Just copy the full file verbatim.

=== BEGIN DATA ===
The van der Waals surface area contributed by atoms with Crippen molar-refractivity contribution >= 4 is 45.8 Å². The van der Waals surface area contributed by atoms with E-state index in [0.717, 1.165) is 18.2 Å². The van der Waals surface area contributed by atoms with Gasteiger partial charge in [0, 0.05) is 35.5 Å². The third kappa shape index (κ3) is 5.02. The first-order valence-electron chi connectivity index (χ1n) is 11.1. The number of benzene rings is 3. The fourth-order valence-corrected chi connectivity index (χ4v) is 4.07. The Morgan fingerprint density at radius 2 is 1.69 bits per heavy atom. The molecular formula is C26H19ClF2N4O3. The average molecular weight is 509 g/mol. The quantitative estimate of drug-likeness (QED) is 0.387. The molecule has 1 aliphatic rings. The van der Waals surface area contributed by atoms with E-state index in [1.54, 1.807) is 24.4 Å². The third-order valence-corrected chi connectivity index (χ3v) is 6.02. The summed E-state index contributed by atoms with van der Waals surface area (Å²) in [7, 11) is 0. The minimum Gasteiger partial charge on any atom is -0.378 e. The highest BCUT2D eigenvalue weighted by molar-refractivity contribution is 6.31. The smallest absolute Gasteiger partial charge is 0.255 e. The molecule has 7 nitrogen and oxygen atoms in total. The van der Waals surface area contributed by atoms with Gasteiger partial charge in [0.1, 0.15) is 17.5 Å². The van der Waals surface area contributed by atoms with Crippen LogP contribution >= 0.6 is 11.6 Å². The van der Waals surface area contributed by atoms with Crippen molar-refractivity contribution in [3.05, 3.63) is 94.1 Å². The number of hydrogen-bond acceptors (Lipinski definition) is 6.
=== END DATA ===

The van der Waals surface area contributed by atoms with Crippen molar-refractivity contribution >= 4 is 45.8 Å². The van der Waals surface area contributed by atoms with E-state index in [0.717, 1.165) is 18.2 Å². The van der Waals surface area contributed by atoms with Gasteiger partial charge in [0, 0.05) is 35.5 Å². The third kappa shape index (κ3) is 5.02. The first-order valence-electron chi connectivity index (χ1n) is 11.1. The number of benzene rings is 3. The fourth-order valence-corrected chi connectivity index (χ4v) is 4.07. The Morgan fingerprint density at radius 2 is 1.69 bits per heavy atom. The molecular formula is C26H19ClF2N4O3. The average molecular weight is 509 g/mol. The quantitative estimate of drug-likeness (QED) is 0.387. The molecule has 1 aliphatic rings. The van der Waals surface area contributed by atoms with E-state index in [1.54, 1.807) is 24.4 Å². The third-order valence-corrected chi connectivity index (χ3v) is 6.02. The summed E-state index contributed by atoms with van der Waals surface area (Å²) in [7, 11) is 0. The minimum Gasteiger partial charge on any atom is -0.378 e. The highest BCUT2D eigenvalue weighted by molar-refractivity contribution is 6.31. The smallest absolute Gasteiger partial charge is 0.255 e. The molecule has 7 nitrogen and oxygen atoms in total. The van der Waals surface area contributed by atoms with Gasteiger partial charge in [0.1, 0.15) is 17.5 Å². The van der Waals surface area contributed by atoms with Crippen LogP contribution >= 0.6 is 11.6 Å². The van der Waals surface area contributed by atoms with Crippen molar-refractivity contribution in [3.05, 3.63) is 94.1 Å². The number of hydrogen-bond acceptors (Lipinski definition) is 6.